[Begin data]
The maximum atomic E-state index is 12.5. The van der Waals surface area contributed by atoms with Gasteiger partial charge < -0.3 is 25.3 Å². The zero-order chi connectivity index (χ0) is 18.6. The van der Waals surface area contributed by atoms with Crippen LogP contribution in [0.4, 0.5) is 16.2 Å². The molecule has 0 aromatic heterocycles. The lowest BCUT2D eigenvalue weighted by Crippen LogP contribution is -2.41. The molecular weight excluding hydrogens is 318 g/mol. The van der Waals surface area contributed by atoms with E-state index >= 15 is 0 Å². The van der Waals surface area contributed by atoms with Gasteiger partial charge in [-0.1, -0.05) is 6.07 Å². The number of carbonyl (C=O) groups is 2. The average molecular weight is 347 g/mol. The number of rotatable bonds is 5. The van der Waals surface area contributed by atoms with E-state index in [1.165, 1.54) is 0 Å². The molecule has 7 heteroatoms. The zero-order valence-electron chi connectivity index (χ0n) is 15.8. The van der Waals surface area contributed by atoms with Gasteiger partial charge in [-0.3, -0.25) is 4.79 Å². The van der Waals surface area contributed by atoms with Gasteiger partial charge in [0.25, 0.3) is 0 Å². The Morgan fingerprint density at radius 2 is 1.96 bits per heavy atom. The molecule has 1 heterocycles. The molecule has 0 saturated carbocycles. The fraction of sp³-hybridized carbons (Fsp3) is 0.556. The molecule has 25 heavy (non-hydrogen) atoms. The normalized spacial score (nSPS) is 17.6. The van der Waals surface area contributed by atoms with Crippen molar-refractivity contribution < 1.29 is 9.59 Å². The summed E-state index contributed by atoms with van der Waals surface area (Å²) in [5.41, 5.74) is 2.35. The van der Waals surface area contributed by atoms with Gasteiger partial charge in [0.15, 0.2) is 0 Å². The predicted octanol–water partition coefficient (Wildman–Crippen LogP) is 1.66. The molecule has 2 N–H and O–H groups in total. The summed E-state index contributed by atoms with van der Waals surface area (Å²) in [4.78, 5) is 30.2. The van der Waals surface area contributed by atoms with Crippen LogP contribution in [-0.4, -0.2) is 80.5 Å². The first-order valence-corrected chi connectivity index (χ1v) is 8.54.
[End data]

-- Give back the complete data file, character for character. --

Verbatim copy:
The maximum atomic E-state index is 12.5. The van der Waals surface area contributed by atoms with Gasteiger partial charge < -0.3 is 25.3 Å². The zero-order chi connectivity index (χ0) is 18.6. The van der Waals surface area contributed by atoms with Crippen LogP contribution in [0.4, 0.5) is 16.2 Å². The molecule has 0 aromatic heterocycles. The lowest BCUT2D eigenvalue weighted by Crippen LogP contribution is -2.41. The molecular weight excluding hydrogens is 318 g/mol. The van der Waals surface area contributed by atoms with E-state index >= 15 is 0 Å². The van der Waals surface area contributed by atoms with Gasteiger partial charge in [-0.1, -0.05) is 6.07 Å². The number of carbonyl (C=O) groups is 2. The average molecular weight is 347 g/mol. The number of rotatable bonds is 5. The van der Waals surface area contributed by atoms with E-state index in [1.165, 1.54) is 0 Å². The molecule has 7 heteroatoms. The zero-order valence-electron chi connectivity index (χ0n) is 15.8. The van der Waals surface area contributed by atoms with Gasteiger partial charge in [-0.3, -0.25) is 4.79 Å². The van der Waals surface area contributed by atoms with Gasteiger partial charge in [0.25, 0.3) is 0 Å². The Morgan fingerprint density at radius 2 is 1.96 bits per heavy atom. The molecule has 1 heterocycles. The molecule has 0 saturated carbocycles. The fraction of sp³-hybridized carbons (Fsp3) is 0.556. The molecule has 25 heavy (non-hydrogen) atoms. The normalized spacial score (nSPS) is 17.6. The van der Waals surface area contributed by atoms with Crippen molar-refractivity contribution < 1.29 is 9.59 Å². The summed E-state index contributed by atoms with van der Waals surface area (Å²) in [5.41, 5.74) is 2.35. The van der Waals surface area contributed by atoms with Gasteiger partial charge in [0.15, 0.2) is 0 Å². The predicted octanol–water partition coefficient (Wildman–Crippen LogP) is 1.66. The molecule has 2 N–H and O–H groups in total. The summed E-state index contributed by atoms with van der Waals surface area (Å²) in [4.78, 5) is 30.2. The van der Waals surface area contributed by atoms with Crippen LogP contribution in [-0.4, -0.2) is 80.5 Å². The first-order valence-corrected chi connectivity index (χ1v) is 8.54.